Horn cleanliness

Discussion in 'Trumpet Discussion' started by mgcoleman, Jul 11, 2013.

  1. dBeav

    dBeav Pianissimo User

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    I'm sure it wouldn't hurt and there's only one way to find out.
     
  2. Dean_0

    Dean_0 Piano User

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    ROFL I,m sure your fine ;-):think::think::think:

    Dean_0
     
  3. gmonady

    gmonady Utimate User

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    Sure, what's a few IQ points between rounds anyway?
     
  4. Ed Lee

    Ed Lee Utimate User

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    95 Proof Everclear is only 42.5% alcohol, still a few drinks of it and who would care about anything else.
     
  5. amzi

    amzi Forte User

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    Isn't Everclear 190 proof? That makes it 95%. I understand they also make a 151 proof version, but what fun is that. Anyway--I'm not as diligent as I should be about cleaning my horns and am now beginning to wonder if that contributed to my pneumonia last year and my very slow recovery!. Time to get out the swabs and buy some alcohol.
     
  6. Vulgano Brother

    Vulgano Brother Moderator Staff Member

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    My bad! Duh!
     
  7. Dean_0

    Dean_0 Piano User

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    Even though i Bathe my playing horn every month er so ,i am always thinking it could be cleaner,now i know Clorox kills most any germs and bad stuff on contact,but is it safe to use on a laquer horn ? i would'nt think so?

    One thing i have done since the start of my comeback is let my horns get lots of air , i think it helps with the nasties a lot.

    Dean_0
     
  8. gmonady

    gmonady Utimate User

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    Here is what the CDC says:

    Alcohol
    Overview. In the healthcare setting, "alcohol" refers to two water-soluble chemical compounds—ethyl alcohol and isopropyl alcohol—that have generally underrated germicidal characteristics. FDA has not cleared any liquid chemical sterilant or high-level disinfectant with alcohol as the main active ingredient. These alcohols are rapidly bactericidal rather than bacteriostatic against vegetative forms of bacteria; they also are tuberculocidal, fungicidal, and virucidal but do not destroy bacterial spores. Their cidal activity drops sharply when diluted below 50% concentration, and the optimum bactericidal concentration is 60%–90% solutions in water (volume/volume).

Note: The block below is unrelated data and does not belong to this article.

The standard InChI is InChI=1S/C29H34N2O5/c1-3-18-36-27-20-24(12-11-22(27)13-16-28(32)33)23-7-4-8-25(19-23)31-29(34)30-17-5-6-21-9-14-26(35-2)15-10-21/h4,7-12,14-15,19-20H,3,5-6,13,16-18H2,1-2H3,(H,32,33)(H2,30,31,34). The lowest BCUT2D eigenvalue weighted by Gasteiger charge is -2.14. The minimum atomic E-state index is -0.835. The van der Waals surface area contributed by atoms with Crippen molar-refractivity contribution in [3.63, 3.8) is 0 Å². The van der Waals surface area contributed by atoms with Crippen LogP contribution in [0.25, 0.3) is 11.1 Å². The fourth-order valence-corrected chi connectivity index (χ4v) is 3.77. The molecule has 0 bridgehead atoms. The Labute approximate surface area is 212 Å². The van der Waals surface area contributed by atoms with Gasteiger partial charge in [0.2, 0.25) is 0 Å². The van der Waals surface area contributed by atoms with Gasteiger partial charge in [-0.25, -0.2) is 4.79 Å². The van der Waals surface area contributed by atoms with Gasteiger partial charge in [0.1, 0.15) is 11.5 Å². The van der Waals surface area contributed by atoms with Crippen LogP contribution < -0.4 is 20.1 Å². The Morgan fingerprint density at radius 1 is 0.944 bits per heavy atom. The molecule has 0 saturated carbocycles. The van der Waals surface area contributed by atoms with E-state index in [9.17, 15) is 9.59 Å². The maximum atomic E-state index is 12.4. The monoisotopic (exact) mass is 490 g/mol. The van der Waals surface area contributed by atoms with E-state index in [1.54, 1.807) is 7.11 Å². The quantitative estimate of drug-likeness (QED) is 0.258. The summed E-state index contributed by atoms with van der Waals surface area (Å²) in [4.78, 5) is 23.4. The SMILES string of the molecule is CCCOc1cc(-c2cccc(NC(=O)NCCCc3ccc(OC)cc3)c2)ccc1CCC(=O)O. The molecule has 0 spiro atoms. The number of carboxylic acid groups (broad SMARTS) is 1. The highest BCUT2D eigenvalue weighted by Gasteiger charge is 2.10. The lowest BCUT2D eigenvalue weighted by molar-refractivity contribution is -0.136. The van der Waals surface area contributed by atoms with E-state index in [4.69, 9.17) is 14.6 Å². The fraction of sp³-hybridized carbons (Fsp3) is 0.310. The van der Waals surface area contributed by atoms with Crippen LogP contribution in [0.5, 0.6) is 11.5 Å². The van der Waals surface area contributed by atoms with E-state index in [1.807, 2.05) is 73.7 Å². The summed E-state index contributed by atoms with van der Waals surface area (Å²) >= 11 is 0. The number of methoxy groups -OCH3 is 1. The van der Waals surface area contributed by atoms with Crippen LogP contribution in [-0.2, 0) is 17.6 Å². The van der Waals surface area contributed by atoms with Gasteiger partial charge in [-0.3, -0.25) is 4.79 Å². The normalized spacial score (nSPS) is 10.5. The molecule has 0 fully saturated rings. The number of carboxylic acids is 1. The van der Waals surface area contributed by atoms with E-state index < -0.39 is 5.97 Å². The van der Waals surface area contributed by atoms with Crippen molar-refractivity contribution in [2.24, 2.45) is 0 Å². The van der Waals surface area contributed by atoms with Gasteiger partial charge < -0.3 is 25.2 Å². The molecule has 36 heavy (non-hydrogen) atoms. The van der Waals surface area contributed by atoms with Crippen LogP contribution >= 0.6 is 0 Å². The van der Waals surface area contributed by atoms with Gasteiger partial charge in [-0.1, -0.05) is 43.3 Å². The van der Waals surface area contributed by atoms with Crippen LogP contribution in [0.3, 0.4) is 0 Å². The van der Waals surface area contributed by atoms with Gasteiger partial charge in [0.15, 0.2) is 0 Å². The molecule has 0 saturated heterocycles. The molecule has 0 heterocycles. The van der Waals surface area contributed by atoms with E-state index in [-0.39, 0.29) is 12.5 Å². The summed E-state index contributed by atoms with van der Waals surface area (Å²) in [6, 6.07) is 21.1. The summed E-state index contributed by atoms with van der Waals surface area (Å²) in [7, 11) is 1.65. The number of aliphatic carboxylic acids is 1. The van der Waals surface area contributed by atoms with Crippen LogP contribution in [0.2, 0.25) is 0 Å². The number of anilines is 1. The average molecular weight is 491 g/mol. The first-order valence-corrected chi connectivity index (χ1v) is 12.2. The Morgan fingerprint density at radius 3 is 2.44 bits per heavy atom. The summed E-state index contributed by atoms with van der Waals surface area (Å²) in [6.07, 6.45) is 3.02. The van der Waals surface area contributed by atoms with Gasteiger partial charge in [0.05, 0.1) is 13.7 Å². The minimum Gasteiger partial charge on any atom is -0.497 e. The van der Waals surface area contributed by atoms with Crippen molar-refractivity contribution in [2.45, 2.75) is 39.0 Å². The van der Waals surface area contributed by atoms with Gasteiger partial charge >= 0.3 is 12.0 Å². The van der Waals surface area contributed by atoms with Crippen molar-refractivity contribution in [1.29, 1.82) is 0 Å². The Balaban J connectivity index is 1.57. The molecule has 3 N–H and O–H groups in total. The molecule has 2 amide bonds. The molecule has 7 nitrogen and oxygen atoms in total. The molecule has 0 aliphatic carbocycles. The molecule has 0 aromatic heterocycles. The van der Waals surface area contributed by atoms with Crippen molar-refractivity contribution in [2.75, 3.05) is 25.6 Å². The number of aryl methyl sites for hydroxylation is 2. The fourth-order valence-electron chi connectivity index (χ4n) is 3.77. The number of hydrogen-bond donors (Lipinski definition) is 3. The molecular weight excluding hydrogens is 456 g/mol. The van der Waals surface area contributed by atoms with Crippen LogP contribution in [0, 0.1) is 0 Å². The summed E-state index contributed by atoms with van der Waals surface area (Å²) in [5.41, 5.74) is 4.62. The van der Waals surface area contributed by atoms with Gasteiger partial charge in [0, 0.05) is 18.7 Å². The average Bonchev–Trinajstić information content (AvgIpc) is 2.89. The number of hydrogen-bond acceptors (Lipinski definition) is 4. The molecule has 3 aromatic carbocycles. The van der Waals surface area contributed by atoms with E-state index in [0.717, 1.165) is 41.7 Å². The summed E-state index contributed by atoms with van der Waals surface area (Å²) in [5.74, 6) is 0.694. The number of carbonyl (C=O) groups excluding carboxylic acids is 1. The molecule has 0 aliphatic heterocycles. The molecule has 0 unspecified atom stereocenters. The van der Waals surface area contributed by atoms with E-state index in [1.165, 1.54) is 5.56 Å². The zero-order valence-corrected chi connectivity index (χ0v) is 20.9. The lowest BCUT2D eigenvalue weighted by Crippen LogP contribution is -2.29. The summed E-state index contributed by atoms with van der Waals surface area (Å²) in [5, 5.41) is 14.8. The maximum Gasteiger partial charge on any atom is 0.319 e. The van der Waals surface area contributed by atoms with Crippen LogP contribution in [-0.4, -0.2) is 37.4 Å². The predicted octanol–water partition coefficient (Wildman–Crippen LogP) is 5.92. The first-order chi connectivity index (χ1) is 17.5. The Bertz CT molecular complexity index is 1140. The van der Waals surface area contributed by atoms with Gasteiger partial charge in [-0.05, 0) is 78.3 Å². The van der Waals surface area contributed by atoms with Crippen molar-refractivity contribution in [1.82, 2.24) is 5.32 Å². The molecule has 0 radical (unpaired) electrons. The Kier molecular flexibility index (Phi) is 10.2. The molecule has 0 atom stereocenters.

Chlorine and Chlorine Compounds
    Overview. Hypochlorites, the most widely used of the chlorine disinfectants, are available as liquid (e.g., sodium hypochlorite) or solid (e.g., calcium hypochlorite). The most prevalent chlorine products in the United States are aqueous solutions of 5.25%–6.15% sodium hypochlorite (see glossary), usually called household bleach. They have a broad spectrum of antimicrobial activity, do not leave toxic residues, are unaffected by water hardness, are inexpensive and fast acting, remove dried or fixed organisms and biofilms from surfaces, and have a low incidence of serious toxicity. Sodium hypochlorite at the concentration used in household bleach (5.25-6.15%) can produce ocular irritation or oropharyngeal, esophageal, and gastric burns. Other disadvantages of hypochlorites include corrosiveness to metals in high concentrations (>500 ppm), inactivation by organic matter [such as grease], discoloring or "bleaching" of fabrics, release of toxic chlorine gas when mixed with ammonia or acid (e.g., household cleaning agents), and relative stability 327. The microbicidal activity of chlorine is attributed largely to undissociated hypochlorous acid (HOCl). The dissociation of HOCI to the less microbicidal form (hypochlorite ion OCl¯) depends on pH. The disinfecting efficacy of chlorine decreases with an increase in pH that parallels the conversion of undissociated HOCI to OCl¯. A potential hazard is production of the carcinogen bis(chloromethyl) ether when hypochlorite solutions contact formaldehyde and the production of the animal carcinogen trihalomethane when hot water is hyperchlorinated. After reviewing environmental fate and ecologic data, EPA has determined the currently registered uses of hypochlorites will not result in unreasonable adverse effects to the environment.

    The CDC did not publish problems with using alcohol; I did not leave this intentionally out of my CDC review. Bottom line: If you can use non-chlorinated water, then using Clorox would likely be safe, but with grease deactivating, sterilization of the valve casing my not occur. With alcohol you have no worry what so ever. There has also been no medical evidence as to the benefit of Clorox, whereas the evidence supporting isopropyl alcohol is the best possible medical evidence as to the effect of controlling organisms that live on brass surfaces.
     
    Last edited: Jul 14, 2013
  9. dBeav

    dBeav Pianissimo User

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    So what about vinegar?
     
  10. gmonady

    gmonady Utimate User

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    Vinegar is food for many organisms, so many of the critters living in your horn will say "thank you - burp". Also vinegar is acidic albeit a weak acid; however, over time acids leach out some of the metals as ions it creates at the surface. I would not recommend vinegar over alcohol. The CDC does not discuss this agent as it is not considered a disinfectant.
     

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